Fort Pearsall (1754-1764) - A French & Indian War era fort established in 1754 near Romney, Hampshire County, West Virginia. Named Fort Pearsall after Job Pearsall. Abandoned as a fortification in 1764. Also known as Job Pearsall's Fort.
Established by Job Pearsall as a stockaded cabin in 1753 to protect settlers against hostile Shawnee and allied tribes along the Ohio River.
In 1756, as the French & Indian War began, the fort became a Virginia colonial militia fort and the stockade was greatly enlarged to enclose several cabins that could garrison up to 100 troops.
The fort guarded a strategic route between George Washington's Headquarters at Winchester and Fort Cumberland in present-day Maryland. The fort was situated at a crossing of the South Fork of the Potomac River. On 10 Jul 1756, Colonel George Washington wrote that "it will be found necessary to maintain a Block-house at Pearsall's, to secure that difficult pass, and keep the communications open."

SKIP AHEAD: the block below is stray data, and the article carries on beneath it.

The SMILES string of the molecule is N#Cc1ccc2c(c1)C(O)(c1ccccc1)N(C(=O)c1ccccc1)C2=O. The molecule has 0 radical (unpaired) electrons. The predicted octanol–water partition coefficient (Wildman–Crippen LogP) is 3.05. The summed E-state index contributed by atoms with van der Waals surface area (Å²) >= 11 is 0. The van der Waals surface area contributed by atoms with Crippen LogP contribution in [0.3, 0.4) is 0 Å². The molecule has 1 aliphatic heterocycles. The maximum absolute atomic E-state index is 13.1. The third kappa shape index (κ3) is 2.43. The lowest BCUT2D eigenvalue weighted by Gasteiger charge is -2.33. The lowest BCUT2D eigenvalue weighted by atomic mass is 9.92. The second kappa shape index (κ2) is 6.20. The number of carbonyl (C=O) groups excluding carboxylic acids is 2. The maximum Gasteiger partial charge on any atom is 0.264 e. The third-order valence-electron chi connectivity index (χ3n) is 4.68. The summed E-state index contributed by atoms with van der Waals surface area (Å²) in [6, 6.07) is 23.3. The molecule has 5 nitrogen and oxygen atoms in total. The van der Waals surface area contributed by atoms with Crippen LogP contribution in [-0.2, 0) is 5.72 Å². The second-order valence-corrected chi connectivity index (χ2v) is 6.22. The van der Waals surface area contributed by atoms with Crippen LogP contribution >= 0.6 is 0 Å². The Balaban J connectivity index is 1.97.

Fort Pearsall became a supply depot for the Virginia Regiment and other fortifications along the South Branch of the Potomac and, in January 1756, Colonel Washington noted "There are three thousand weight of Pork laid in at Job Pearsall's."
Some 35 to 47 soldiers of Captain Robert McKenzie’s Virginia Regiment Company garrisoned the fort in 1756-1757. Other units included Captain John Ashby’s ranger company and militiamen from surrounding counties.
In June 1758, 496 men of the 1st and 2nd Virginia Militia Regiments were encamped at Fort Pearsall for the campaign against Fort Duquesne. Fort Duquesne was subsequently abandoned by the French and destroyed on 25 Nov 1758, removing the French threat.
The fort then closed down but may have reopened during Pontiac's War in 1763-64 but appears to have been abandoned by the winter of 1764.
Archeological remains only and one marker located in the southwest corner of the Old Indian Mound Cemetery. The cemetery is along U.S. 50 on the west side of Romney. The exact site of the fort is not identified and the probable sites are on private property. Several stones said to be once a part of the fort are no longer next to the marker.
Visited: 31 May 2016